Flow Obstructions and Wakes Southeast of Elysium Planitia
NASA/JPL/University of Arizona
Flow Obstructions and Wakes Southeast of Elysium Planitia
PSP_003663_1775  Science Theme: Landscape Evolution
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This observation covers a portion of the Martian equatorial plains called Elysium Planitia. In this location, lava that was once flowing across the surface interacted with multiple obstructions.

The image is near the Southern margin of where these flows occurred, and it is likely that the obstructions are small hills in the underlying surface that poked up through the flow. As the flowing material moved past the obstructions, piles of rocky debris banked up on the northwestern or upstream sides while long trails or "wakes" were left on the southeastern or downstream side. Changes in the direction of the "wakes" indicate that the direction of flow altered somewhat over time, and fractures across the surface show the top of the flow was carried along as a brittle "skin."

The rough and blocky nature of the material where it piles along obstructions and other attributes suggest the flowing material was lava and was part of a much larger and relatively young (by geologic standards) flow that occurred in this part of Mars.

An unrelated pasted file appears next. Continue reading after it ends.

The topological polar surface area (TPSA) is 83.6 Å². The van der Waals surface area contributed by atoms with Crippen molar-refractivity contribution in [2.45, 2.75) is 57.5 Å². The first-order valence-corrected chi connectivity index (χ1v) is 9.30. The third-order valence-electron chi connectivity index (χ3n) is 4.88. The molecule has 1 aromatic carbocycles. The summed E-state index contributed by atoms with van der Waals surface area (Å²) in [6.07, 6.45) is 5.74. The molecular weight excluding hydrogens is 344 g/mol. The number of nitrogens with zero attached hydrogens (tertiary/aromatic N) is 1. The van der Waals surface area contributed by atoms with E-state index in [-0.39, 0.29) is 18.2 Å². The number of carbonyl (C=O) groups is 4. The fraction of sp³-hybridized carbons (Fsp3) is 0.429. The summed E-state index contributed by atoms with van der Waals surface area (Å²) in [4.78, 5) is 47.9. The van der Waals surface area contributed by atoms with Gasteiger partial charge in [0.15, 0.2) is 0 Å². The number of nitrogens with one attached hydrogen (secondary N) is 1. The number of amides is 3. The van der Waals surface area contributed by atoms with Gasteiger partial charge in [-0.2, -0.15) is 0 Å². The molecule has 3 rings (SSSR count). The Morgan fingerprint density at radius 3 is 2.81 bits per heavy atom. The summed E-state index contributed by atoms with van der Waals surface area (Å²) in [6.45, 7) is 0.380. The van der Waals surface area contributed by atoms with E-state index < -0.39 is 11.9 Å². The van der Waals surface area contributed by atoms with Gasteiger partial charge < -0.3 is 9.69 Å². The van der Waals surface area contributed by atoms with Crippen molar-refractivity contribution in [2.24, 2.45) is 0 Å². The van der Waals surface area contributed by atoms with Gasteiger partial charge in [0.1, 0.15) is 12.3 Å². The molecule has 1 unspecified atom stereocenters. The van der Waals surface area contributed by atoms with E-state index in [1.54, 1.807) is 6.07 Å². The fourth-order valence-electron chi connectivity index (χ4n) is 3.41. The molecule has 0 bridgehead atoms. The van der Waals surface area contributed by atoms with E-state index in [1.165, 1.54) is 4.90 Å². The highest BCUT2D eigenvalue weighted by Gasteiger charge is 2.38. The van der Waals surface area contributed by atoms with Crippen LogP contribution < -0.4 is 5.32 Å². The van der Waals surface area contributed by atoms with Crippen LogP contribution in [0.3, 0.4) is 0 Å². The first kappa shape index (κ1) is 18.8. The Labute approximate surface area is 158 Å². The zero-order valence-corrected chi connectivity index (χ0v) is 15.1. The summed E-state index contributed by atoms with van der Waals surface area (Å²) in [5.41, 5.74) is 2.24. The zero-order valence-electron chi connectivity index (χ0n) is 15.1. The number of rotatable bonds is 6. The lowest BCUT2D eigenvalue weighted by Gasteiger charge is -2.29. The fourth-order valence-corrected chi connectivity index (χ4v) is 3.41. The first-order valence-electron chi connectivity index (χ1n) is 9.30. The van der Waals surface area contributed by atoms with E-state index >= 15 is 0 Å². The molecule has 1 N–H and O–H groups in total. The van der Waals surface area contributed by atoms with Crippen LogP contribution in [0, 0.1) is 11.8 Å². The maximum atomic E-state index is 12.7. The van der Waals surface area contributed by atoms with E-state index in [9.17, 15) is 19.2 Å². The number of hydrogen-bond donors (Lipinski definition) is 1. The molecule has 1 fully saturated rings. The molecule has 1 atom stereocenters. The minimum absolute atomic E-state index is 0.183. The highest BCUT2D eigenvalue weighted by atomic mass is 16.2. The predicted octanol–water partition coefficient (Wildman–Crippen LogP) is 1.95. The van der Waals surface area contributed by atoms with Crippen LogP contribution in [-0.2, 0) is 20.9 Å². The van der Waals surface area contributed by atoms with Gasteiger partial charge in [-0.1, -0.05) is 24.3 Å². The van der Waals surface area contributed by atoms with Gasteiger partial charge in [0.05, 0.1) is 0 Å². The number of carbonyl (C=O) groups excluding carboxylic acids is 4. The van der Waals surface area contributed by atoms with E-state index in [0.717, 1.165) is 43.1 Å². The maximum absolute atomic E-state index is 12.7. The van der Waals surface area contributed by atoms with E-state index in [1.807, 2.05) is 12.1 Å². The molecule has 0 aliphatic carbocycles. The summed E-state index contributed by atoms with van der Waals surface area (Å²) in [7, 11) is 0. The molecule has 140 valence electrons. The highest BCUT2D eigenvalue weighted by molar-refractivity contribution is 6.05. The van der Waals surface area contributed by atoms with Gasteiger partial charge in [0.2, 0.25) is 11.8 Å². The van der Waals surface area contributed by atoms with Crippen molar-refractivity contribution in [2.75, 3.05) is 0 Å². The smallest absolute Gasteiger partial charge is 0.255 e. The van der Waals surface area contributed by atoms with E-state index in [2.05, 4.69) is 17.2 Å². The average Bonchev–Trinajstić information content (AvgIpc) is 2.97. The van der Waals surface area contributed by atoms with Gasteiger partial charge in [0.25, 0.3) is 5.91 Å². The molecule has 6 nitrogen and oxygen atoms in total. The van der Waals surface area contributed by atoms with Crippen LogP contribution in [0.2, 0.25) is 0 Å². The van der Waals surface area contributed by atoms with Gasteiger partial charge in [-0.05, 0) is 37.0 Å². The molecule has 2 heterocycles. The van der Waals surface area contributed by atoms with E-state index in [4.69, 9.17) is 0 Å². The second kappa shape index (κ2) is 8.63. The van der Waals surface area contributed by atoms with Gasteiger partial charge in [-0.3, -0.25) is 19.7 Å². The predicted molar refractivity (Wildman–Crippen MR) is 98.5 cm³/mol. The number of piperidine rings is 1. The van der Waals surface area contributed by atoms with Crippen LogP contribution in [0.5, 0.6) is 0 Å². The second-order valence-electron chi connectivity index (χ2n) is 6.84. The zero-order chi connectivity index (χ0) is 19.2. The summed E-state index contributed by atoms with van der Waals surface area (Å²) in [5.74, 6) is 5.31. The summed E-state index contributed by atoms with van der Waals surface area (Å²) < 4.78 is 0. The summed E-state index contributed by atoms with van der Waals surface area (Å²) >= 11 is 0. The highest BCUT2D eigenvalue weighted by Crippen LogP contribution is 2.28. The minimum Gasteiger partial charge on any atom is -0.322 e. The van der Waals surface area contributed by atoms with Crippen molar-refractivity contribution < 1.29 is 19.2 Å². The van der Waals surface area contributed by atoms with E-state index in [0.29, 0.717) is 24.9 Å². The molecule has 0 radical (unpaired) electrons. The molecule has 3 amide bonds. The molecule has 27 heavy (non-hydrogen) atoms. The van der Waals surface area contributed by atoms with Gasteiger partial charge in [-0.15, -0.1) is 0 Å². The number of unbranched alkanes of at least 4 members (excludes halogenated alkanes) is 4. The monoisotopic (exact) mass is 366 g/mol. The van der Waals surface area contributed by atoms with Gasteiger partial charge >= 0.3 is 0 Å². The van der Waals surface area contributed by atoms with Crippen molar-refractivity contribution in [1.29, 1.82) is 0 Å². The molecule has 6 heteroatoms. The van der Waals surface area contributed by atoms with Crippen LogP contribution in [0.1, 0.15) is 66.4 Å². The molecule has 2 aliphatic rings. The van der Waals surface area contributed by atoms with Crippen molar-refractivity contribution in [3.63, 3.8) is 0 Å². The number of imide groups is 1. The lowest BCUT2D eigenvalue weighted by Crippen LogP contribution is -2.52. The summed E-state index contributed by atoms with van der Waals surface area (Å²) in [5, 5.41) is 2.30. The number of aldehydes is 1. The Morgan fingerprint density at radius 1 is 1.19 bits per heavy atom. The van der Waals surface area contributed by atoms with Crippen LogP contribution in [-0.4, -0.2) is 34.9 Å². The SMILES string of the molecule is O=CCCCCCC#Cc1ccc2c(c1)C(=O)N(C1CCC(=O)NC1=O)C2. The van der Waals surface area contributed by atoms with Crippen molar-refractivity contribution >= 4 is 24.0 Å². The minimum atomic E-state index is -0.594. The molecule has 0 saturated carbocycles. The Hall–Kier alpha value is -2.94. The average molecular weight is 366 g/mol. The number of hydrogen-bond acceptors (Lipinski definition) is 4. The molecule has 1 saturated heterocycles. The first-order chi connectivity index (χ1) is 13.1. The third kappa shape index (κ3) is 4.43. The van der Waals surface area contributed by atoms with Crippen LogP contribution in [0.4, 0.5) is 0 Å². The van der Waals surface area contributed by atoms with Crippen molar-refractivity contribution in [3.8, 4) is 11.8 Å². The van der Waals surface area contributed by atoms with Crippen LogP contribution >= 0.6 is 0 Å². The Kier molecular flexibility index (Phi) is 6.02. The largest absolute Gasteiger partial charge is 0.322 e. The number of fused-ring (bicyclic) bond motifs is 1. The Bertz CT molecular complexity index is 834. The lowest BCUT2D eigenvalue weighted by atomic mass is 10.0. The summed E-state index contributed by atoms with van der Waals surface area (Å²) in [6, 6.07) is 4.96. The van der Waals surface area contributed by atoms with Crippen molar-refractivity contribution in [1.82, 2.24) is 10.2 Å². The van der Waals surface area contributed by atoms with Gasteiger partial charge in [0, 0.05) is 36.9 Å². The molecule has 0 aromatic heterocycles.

Written by: John Grant   (6 October 2010)

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Acquisition date
08 May 2007

Local Mars time:
15:27

Latitude (centered)
-2.509°

Longitude (East)
164.514°

Range to target site
270.4 km (169.0 miles)

Original image scale range
27.1 cm/pixel (with 1 x 1 binning) so objects ~81 cm across are resolved

Map projected scale
25 cm/pixel and North is up

Map projection
Equirectangular

Emission angle:
4.8°

Phase angle:
48.9°

Solar incidence angle
54°, with the Sun about 36° above the horizon

Solar longitude
234.2°, Northern Autumn

North azimuth:
97°

Sub-solar azimuth:
342.7°
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Postscript
For information about NASA and agency programs on the Web, visit: http://www.nasa.gov. NASA's Jet Propulsion Laboratory, a division of the California Institute of Technology in Pasadena, Calif., manages the Mars Reconnaissance Orbiter for NASA's Science Mission Directorate, Washington. Lockheed Martin Space Systems is the prime contractor for the project and built the spacecraft. The HiRISE camera was built by Ball Aerospace and Technology Corporation and is operated by the University of Arizona. The image data were processed using the U.S. Geological Survey’s ISIS3 software.